CMT News

Dirt Band Makes a Third Circle
Earlier this year, the Nitty Gritty Dirt Band celebrated the 30th anniversary of their landmark album, Will the Circle Be Unbroken. More than a decade after releasing a second volume in the series, the star-studded Will the Circle Be Unbroken, Vol. III arrives in stores this week.

Dirt Band members Jeff Hanna, John McEuen, Jimmy Ibbotson and Jimmie Fadden didn't realize they were starting the Circle series when they released the original 1972 album that featured guest appearances by Maybelle Carter, Roy Acuff, Merle Travis and others. The new Capitol release includes performances by several musicians featured on the first album, including Jimmy Martin, Earl Scruggs, Doc Watson, Vassar Clements and Randy Scruggs. Circle III, a two-CD set, continues the acoustic tradition with the Dirt Band working alongside Johnny and June Carter Cash, Vince Gill, Del McCoury, Emmylou Harris, Ricky Skaggs, Dwight Yoakam, Willie Nelson, Taj Mahal, Iris DeMent, the Nashville Bluegrass band and others. It marks the second Circle project for keyboardist Bob Carpenter, who joined the Dirt Band later in the 1970s.

The week also brings LeAnn Rimes' new album, Twisted Angel, a project that has the potential to shock those who remember her as the 13-year-old singing "Blue." Now 20, Rimes moves far beyond the Patsy Cline influence by working with producer-songwriters Peter Amato, Desmond Child and Gregg Pagani. Rimes co-wrote four songs for Twisted Angel, but she has gotten some advance attention with the decidedly non-country "Tic Toc." In a Curb Records bio, Rimes says of the track, "Yes, it's orgasmic. That's pretty much what it's all about. When my mom first heard it, I thought she was going to fall over. She said, 'Those lyrics are pretty explicit, but I like the song. I guess you're old enough to sing it. After all, you're married now.'"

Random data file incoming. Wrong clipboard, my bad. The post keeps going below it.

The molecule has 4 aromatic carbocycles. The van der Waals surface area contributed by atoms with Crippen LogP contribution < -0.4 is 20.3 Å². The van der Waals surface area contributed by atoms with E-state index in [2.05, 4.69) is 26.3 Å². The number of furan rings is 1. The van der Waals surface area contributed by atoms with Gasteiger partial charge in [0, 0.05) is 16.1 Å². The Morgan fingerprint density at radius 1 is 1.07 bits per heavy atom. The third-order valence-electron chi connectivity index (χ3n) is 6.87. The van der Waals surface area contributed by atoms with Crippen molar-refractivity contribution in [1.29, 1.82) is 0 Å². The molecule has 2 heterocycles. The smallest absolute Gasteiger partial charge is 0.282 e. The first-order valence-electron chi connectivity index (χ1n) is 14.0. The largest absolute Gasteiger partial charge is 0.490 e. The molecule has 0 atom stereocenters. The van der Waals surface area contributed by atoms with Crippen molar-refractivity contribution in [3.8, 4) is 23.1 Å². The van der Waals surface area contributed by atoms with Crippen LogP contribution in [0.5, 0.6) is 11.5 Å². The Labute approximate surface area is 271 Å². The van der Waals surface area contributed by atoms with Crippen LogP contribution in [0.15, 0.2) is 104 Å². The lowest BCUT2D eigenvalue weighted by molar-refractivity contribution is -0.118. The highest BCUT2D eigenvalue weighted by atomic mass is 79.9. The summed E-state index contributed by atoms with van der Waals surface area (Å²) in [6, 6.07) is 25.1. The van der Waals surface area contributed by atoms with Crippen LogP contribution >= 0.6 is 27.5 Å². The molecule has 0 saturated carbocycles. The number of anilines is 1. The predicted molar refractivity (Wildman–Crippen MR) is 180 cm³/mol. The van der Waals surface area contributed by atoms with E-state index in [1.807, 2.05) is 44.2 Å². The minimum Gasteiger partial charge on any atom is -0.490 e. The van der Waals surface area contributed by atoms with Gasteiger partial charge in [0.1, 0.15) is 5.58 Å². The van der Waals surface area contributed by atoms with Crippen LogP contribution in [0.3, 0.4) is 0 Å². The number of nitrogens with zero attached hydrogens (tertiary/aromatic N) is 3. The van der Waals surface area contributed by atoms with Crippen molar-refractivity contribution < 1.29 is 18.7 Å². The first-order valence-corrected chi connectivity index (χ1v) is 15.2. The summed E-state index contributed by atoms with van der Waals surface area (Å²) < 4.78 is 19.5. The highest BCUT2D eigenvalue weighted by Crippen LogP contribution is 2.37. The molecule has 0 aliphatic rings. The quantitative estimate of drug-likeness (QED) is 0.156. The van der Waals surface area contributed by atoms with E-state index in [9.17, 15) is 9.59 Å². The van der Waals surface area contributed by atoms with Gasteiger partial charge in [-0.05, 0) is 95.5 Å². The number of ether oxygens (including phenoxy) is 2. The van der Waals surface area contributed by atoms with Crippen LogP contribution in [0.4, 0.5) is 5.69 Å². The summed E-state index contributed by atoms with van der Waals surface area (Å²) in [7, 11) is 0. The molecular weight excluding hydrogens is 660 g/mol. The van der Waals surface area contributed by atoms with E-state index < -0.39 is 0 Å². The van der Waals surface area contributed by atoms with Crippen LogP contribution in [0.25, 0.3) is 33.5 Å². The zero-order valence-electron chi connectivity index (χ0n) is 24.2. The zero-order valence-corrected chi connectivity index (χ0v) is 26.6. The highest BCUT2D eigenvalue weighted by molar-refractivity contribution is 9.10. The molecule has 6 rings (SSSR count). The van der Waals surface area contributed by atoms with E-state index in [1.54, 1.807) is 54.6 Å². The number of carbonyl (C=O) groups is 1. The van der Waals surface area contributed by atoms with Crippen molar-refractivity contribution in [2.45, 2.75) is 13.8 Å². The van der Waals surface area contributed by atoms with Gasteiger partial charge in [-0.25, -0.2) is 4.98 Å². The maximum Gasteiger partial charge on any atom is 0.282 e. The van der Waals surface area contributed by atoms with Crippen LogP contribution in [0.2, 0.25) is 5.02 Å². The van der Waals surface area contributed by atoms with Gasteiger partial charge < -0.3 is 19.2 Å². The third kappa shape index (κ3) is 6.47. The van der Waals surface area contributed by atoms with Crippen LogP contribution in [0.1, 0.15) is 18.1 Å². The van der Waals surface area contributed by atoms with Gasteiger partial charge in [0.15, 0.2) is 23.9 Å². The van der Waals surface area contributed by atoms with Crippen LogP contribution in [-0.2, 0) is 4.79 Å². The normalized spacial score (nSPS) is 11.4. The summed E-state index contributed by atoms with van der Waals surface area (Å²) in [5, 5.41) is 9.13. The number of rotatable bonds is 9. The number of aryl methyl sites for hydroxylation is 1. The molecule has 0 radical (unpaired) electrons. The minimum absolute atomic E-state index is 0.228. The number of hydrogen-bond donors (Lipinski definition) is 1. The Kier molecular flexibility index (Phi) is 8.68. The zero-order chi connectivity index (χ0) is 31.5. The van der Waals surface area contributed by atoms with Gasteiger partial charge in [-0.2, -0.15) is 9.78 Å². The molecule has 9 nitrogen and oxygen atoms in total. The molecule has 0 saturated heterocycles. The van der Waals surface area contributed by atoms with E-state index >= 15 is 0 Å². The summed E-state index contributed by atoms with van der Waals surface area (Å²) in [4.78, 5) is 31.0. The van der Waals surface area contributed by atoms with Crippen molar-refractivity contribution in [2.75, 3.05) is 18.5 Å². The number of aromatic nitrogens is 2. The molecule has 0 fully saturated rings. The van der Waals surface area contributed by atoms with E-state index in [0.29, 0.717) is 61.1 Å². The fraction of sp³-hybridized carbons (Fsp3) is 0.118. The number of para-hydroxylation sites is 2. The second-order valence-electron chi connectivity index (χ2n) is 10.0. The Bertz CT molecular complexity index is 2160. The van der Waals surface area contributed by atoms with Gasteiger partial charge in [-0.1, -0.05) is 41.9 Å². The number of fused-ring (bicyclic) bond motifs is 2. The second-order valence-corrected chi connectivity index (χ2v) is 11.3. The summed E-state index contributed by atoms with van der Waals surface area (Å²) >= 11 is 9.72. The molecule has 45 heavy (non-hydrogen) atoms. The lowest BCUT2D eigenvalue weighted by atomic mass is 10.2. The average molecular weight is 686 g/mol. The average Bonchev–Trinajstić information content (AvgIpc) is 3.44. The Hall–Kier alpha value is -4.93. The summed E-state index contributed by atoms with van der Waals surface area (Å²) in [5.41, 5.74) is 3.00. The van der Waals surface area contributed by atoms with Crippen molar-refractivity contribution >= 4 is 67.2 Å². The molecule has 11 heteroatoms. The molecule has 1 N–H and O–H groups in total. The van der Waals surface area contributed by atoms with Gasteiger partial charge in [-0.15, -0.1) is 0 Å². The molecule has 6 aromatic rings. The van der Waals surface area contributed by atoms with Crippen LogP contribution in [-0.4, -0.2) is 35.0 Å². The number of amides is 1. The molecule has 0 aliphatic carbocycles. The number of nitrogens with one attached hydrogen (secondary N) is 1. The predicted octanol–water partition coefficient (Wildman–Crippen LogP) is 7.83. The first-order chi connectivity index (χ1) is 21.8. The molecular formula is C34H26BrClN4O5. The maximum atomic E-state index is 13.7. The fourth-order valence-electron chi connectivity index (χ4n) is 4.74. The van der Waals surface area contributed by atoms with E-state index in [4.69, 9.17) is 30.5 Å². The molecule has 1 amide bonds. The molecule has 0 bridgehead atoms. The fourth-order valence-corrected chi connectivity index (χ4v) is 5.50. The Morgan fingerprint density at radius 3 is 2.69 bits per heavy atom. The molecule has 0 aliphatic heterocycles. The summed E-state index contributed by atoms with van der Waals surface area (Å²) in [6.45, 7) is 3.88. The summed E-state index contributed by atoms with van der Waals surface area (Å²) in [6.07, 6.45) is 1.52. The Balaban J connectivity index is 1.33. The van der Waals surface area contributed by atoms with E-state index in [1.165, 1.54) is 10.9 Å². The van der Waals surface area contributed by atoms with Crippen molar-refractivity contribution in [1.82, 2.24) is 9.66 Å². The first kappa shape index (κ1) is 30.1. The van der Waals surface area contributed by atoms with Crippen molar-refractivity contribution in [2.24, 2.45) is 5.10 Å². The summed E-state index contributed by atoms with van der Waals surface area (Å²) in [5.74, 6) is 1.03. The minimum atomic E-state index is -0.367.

Singer-songwriter Kim Richey remains an undeniable favorite of those working in Nashville's music industry. Richey's songwriting credits include Trisha Yearwood's "Believe Me Baby (I Lied)" and Brooks & Dunn's current single, "Every River." Richey's fourth album, Rise (Lost Highway), was produced by Bill Bottrell, whose production credits include projects with Sheryl Crow and Shelby Lynne.

Notable among the week's reissues are the Stanley Brothers, who finally get their own title as part of the 20th Century Masters: The Millenium Collection. Given Ralph Stanley's star status following the success of the O Brother, Where Art Thou soundtrack, this compilation will familiarize newer fans to his work with brother Carter Stanley who died in 1966. Highlights include "Angel Band" and the instrumental "Daybreak in Dixie."

For bargain hunters looking for some hits, two labels are releasing three-CD compilations. Curb's Cool Country Hits features 32 previously-released tracks, including well-known titles from Tim McGraw, Sawyer Brown, Lyle Lovett, Steve Holy, Wynonna, Jeff Carson, Hal Ketchum and others. More interesting perhaps is Sony's 40 Ultimate Country Super Hits, which covers everything from Ray Price, Johnny Horton and Marty Robbins to Ty Herndon, Ricochet and the Kinleys. Along the way, signature songs are provided from Tammy Wynette, Roy Orbison, Roger Miller, George Jones and Merle Haggard.
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